Safety, safety, safety |

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Safety, safety, safety

While hunting accidents have declined since the passage of two laws in 1970 — one requiring hunter education training and another requiring wearing at least 500 square inches of fluorescent orange clothing — accidents still happen.

"Hunting is safe and getting safer all the time," says Colorado Parks and Wildlife hunter education coordinator Mark Cousins, adding that the state sells more than 560,000 hunting licenses every year, resulting in several million hunter recreation days. "But one moment of carelessness can mean a lifetime of consequences."

Almost all hunting incidents can be avoided by exercising care, he adds. Safety measures include familiarizing yourself with your gun or bow at a range beforehand; exercising caution when loading and unloading, and do so well away from your vehicle (it's illegal to place a loaded firearm in or on a vehicle, and to hunt from from a vehicle); and unloading when you're crossing streams and fences and hiking in rough terrain. "The gun's safety isn't always enough to prevent it from firing," he says.

When your hunt is over, unload well before getting to the vehicle or camp, and triple-check it before placing it in a case or vehicle. "At the end of a long day, it's more important than ever to be extra careful with firearms," he says.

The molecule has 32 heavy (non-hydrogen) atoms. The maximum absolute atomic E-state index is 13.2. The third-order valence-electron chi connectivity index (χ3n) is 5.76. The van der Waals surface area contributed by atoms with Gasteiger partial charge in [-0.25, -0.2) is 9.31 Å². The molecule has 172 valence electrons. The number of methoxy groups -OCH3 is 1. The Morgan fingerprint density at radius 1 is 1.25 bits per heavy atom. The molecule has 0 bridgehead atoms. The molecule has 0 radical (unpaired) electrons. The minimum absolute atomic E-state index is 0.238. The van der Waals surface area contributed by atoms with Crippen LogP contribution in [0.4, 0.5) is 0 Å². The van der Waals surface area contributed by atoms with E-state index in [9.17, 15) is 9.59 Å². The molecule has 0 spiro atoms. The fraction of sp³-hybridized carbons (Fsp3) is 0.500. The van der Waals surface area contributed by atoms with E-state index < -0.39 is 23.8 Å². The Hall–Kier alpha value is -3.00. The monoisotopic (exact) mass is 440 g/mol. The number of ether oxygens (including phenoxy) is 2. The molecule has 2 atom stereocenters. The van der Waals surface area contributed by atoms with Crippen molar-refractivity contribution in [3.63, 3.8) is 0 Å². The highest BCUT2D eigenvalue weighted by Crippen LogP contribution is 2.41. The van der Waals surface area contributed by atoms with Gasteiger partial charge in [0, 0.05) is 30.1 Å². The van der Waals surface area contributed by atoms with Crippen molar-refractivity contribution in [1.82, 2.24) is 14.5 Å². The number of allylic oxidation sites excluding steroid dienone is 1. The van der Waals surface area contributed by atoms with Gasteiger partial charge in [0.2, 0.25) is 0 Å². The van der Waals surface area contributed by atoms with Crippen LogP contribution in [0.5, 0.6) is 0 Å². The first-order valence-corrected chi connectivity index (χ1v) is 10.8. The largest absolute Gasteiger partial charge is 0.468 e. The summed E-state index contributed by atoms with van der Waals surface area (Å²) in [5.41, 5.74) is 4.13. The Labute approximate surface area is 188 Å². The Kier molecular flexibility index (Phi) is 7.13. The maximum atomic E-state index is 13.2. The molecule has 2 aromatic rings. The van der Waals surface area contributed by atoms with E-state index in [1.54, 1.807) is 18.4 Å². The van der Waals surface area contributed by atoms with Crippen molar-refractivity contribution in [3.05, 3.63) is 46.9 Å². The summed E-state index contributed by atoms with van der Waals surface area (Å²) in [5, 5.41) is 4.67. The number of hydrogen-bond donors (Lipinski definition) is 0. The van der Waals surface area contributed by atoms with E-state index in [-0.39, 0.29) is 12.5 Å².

Real-life Accidents

The following are summaries of a few hunting incidents that have occurred in Colorado.

• A father and son were kneeling side by side ready to fire at an elk. The son was holding the lead rope of a string of horses. When his father fired, the horses spooked, pulling the son's rifle toward the victim. During the commotion the gun fired and the father was killed. Lesson: Be extra careful around horses.

• A hunter was walking on a steep hillside with a guide. The hunter slipped and fell. The rifle fired and the bullet struck the guide in the head, killing him. Lesson: Unload your gun when hiking in rough areas.

• A bow hunter took off alone in pursuit of elk. At some point he fell on an arrow–which was not in a quiver–and cut the femoral artery in his leg. The hunter bled to death. Lesson: Keep arrows in a quiver.

• An elk hunter was running in an attempt to get ahead of some elk. He stumbled and fell, shooting himself through the leg. Lesson: Never run while carrying a loaded gun.

• A hunter was leading his horse through thick oak brush; a loaded rifle was in the scabbard. A tree limb caught the trigger, the rifle fired and the bullet hit the horse and the hunter. Lesson: Don't carry a loaded rifle in a scabbard.

• Basic safety rules:

• Treat every firearm as if it is loaded.

• Keep the muzzle pointed in a safe direction at all times.

• Be sure of your target–what is in front of it and what is beyond it.

• If you are in doubt about the target, don't shoot.

• Keep the safety on and your finger off the trigger until you are ready to shoot.

• Never place your hand over the muzzle of a gun.

• Load and unload your gun at least 100 yards from your vehicle.

• Don't hurry while loading or unloading.

• Talk about safety issues with youngsters and less inexperienced hunters.

• Stop to rest when you are out of breath.

• Wear daylight fluorescent clothing when and where required.